According to a report by the Center for Responsible Lending, payday lenders are approximately eight times more concentrated in California’s Latino and African-American neighborhoods. These companies drain these communities of approximately $247 million each year in payday loan fees. The Center for Responsible Lending states that regulation should be enacted in California that caps the interest rates on these payday loans to try and stop abusive payday lending.
“Payday lenders contend that they provide access to credit for under served communities,” said Leslie Parrish, senior researcher at the Center for Responsible Lending. “What they are really providing is access to long-term debt traps which too often lead to extra overdraft fees, credit card delinquency, trouble paying bills including medical expenses, even bankruptcy.”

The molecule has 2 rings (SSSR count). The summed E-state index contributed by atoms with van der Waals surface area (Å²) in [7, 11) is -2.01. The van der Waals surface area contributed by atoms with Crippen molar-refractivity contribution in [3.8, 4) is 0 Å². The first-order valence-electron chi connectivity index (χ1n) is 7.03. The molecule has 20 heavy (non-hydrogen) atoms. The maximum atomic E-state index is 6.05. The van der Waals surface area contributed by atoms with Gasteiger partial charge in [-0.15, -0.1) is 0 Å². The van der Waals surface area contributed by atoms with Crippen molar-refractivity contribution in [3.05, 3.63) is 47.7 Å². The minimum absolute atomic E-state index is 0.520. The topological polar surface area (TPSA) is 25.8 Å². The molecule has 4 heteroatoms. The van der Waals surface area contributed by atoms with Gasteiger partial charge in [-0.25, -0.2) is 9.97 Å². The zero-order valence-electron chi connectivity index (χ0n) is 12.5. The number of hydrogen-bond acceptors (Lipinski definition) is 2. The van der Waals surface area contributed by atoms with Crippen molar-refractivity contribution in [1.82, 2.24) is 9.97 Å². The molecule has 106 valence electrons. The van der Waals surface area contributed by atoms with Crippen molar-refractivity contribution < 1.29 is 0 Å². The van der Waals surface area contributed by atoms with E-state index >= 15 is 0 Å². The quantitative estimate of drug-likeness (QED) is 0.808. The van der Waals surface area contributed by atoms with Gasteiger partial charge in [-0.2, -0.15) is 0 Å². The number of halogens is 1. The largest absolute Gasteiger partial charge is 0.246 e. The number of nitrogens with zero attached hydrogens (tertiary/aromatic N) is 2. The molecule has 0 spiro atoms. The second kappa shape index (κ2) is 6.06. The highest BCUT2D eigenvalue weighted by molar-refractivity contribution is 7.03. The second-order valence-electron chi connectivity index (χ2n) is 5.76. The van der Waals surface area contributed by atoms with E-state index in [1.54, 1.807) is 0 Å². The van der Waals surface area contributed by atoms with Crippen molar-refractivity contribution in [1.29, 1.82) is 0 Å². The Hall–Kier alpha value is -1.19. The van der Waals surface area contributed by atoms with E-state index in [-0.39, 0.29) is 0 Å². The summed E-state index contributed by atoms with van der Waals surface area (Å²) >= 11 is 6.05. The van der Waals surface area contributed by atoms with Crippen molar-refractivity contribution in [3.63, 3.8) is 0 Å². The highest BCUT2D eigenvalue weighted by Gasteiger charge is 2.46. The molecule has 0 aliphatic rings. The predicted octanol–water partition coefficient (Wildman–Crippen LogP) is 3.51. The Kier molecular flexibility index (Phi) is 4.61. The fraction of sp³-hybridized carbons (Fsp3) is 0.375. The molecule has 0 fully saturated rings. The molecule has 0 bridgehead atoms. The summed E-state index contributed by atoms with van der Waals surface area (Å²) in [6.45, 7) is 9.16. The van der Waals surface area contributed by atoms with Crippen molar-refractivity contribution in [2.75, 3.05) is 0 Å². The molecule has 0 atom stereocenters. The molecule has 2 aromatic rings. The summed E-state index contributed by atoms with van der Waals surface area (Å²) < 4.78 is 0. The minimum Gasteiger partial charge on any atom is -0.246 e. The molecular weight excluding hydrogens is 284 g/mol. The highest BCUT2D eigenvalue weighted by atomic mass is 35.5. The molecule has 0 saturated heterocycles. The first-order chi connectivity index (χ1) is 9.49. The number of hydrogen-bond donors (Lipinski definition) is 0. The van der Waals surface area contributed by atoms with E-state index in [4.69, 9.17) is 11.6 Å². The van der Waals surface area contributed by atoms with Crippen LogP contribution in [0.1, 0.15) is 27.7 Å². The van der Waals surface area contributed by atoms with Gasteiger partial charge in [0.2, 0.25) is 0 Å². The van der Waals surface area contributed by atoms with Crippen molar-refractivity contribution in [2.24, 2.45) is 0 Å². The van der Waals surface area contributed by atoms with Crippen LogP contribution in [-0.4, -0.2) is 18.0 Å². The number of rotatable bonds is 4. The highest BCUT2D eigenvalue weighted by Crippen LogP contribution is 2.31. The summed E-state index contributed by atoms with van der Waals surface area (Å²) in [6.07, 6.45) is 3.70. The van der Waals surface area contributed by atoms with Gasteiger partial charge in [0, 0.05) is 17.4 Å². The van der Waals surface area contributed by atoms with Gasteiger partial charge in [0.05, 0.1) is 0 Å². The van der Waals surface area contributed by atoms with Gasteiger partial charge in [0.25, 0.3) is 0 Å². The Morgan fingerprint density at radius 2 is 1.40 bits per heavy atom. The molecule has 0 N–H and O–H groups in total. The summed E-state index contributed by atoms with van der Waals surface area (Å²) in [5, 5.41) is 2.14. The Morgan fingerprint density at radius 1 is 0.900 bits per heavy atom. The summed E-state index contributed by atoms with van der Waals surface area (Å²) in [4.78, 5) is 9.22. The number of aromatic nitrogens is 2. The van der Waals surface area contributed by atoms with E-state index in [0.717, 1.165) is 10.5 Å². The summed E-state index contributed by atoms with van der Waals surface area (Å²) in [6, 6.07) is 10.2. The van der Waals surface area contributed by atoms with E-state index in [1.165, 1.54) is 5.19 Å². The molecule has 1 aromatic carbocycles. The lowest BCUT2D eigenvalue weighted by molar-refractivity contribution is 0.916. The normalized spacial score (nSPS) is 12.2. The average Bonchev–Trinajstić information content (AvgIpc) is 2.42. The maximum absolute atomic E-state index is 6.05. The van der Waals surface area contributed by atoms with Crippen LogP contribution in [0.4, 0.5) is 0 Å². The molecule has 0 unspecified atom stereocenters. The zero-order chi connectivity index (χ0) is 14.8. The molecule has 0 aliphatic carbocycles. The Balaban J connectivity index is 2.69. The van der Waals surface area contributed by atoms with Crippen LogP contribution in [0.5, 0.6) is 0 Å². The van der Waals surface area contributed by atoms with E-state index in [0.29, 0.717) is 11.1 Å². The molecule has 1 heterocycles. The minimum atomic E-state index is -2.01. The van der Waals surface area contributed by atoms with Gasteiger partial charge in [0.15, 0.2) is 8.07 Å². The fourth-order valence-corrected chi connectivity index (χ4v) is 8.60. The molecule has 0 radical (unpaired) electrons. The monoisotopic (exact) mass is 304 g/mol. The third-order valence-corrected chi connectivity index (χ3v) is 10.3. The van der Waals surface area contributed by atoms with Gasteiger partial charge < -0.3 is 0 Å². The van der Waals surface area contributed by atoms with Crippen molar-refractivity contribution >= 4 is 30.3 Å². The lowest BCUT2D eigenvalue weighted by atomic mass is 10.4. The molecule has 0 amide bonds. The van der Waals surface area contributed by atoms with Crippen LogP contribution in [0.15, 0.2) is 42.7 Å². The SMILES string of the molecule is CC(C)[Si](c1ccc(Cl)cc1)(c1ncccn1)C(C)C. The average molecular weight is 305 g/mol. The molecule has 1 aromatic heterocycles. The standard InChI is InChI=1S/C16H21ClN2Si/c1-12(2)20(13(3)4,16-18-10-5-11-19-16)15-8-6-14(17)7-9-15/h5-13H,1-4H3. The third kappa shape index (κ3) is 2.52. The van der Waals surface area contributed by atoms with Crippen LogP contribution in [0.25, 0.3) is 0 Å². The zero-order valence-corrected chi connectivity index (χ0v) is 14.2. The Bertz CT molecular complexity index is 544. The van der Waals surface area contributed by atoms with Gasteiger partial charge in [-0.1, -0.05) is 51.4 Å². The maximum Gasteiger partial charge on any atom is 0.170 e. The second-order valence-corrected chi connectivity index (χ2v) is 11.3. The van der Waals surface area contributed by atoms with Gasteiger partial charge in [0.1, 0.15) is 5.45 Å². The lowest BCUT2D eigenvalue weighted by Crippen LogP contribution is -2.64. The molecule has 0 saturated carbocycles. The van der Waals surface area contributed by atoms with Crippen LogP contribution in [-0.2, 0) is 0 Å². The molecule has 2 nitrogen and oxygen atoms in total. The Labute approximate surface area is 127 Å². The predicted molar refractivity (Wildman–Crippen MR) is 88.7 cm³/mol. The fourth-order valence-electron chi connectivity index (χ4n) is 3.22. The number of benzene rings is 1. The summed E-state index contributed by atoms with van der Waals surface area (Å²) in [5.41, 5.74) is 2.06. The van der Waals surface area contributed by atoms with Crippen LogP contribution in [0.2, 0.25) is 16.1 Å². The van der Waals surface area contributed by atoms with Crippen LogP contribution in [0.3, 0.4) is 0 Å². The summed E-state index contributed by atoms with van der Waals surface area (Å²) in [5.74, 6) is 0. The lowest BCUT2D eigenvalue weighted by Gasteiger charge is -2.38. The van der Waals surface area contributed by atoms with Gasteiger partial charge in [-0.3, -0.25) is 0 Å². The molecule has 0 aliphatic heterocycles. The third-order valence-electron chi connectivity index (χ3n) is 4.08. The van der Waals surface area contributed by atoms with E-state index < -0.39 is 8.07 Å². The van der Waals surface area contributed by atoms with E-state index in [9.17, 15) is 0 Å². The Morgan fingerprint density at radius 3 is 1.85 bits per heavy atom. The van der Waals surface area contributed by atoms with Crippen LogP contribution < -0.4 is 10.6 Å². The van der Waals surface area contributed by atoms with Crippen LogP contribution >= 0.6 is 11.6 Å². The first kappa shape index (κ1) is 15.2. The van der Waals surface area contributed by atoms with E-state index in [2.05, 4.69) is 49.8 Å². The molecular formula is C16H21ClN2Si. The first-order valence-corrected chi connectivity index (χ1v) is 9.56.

The report stated that on average the nearest payday lender is almost twice as close to the center of an African American or Latino neighborhood as a mostly white neighborhood. It also said that race and ethnicity play a far less prominent role in the location of all other banks and financial institutions.
“Payday loans are a debt trap — and in California, that trap ensnares more African Americans and Latinos by a staggering margin,” said Ginna Green, spokeswoman for the Center for Responsible Lending’s California office. “The only solution that springs the trap is a comprehensive, small-loan rate cap that covers all small-dollar loans. California’s payday lenders don’t deserve to be above the laws that regulate their competition.”
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